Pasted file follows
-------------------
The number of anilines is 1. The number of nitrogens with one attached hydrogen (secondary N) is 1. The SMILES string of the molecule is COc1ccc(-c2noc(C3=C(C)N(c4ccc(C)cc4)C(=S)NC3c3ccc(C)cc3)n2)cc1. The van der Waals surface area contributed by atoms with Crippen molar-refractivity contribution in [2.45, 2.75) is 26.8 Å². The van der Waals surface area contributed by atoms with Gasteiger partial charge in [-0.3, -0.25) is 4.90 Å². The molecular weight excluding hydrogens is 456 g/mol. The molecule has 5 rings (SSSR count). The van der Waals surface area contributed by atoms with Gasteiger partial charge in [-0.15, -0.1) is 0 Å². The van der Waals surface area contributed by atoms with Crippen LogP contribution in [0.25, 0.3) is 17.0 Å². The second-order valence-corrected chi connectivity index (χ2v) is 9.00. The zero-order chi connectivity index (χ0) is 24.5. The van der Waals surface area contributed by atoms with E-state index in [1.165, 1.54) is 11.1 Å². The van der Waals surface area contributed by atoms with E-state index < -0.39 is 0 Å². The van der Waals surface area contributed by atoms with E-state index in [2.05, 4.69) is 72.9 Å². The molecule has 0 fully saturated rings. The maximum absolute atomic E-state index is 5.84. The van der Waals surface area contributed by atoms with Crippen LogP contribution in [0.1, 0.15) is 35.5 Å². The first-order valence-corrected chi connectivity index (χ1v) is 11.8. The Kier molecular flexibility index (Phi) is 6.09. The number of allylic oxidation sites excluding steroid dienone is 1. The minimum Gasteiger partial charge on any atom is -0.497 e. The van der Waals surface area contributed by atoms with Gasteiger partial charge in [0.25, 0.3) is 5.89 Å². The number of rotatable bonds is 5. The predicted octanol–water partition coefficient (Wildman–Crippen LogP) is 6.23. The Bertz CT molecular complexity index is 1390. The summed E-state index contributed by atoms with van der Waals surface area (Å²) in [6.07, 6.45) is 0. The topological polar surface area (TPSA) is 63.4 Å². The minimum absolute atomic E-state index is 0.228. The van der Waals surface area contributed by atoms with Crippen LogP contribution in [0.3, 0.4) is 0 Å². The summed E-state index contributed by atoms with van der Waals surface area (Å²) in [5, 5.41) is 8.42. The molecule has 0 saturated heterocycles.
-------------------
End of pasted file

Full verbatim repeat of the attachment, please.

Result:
The number of anilines is 1. The number of nitrogens with one attached hydrogen (secondary N) is 1. The SMILES string of the molecule is COc1ccc(-c2noc(C3=C(C)N(c4ccc(C)cc4)C(=S)NC3c3ccc(C)cc3)n2)cc1. The van der Waals surface area contributed by atoms with Crippen molar-refractivity contribution in [2.45, 2.75) is 26.8 Å². The van der Waals surface area contributed by atoms with Gasteiger partial charge in [-0.3, -0.25) is 4.90 Å². The molecular weight excluding hydrogens is 456 g/mol. The molecule has 5 rings (SSSR count). The van der Waals surface area contributed by atoms with Gasteiger partial charge in [-0.15, -0.1) is 0 Å². The van der Waals surface area contributed by atoms with Crippen LogP contribution in [0.25, 0.3) is 17.0 Å². The second-order valence-corrected chi connectivity index (χ2v) is 9.00. The zero-order chi connectivity index (χ0) is 24.5. The van der Waals surface area contributed by atoms with E-state index in [1.165, 1.54) is 11.1 Å². The van der Waals surface area contributed by atoms with E-state index < -0.39 is 0 Å². The van der Waals surface area contributed by atoms with E-state index in [2.05, 4.69) is 72.9 Å². The molecule has 0 fully saturated rings. The maximum absolute atomic E-state index is 5.84. The van der Waals surface area contributed by atoms with Crippen LogP contribution in [0.1, 0.15) is 35.5 Å². The first-order valence-corrected chi connectivity index (χ1v) is 11.8. The Kier molecular flexibility index (Phi) is 6.09. The number of allylic oxidation sites excluding steroid dienone is 1. The minimum Gasteiger partial charge on any atom is -0.497 e. The van der Waals surface area contributed by atoms with Gasteiger partial charge in [0.25, 0.3) is 5.89 Å². The number of rotatable bonds is 5. The predicted octanol–water partition coefficient (Wildman–Crippen LogP) is 6.23. The Bertz CT molecular complexity index is 1390. The summed E-state index contributed by atoms with van der Waals surface area (Å²) in [6.07, 6.45) is 0. The topological polar surface area (TPSA) is 63.4 Å². The minimum absolute atomic E-state index is 0.228. The van der Waals surface area contributed by atoms with Crippen LogP contribution in [0.3, 0.4) is 0 Å². The summed E-state index contributed by atoms with van der Waals surface area (Å²) in [5, 5.41) is 8.42. The molecule has 0 saturated heterocycles.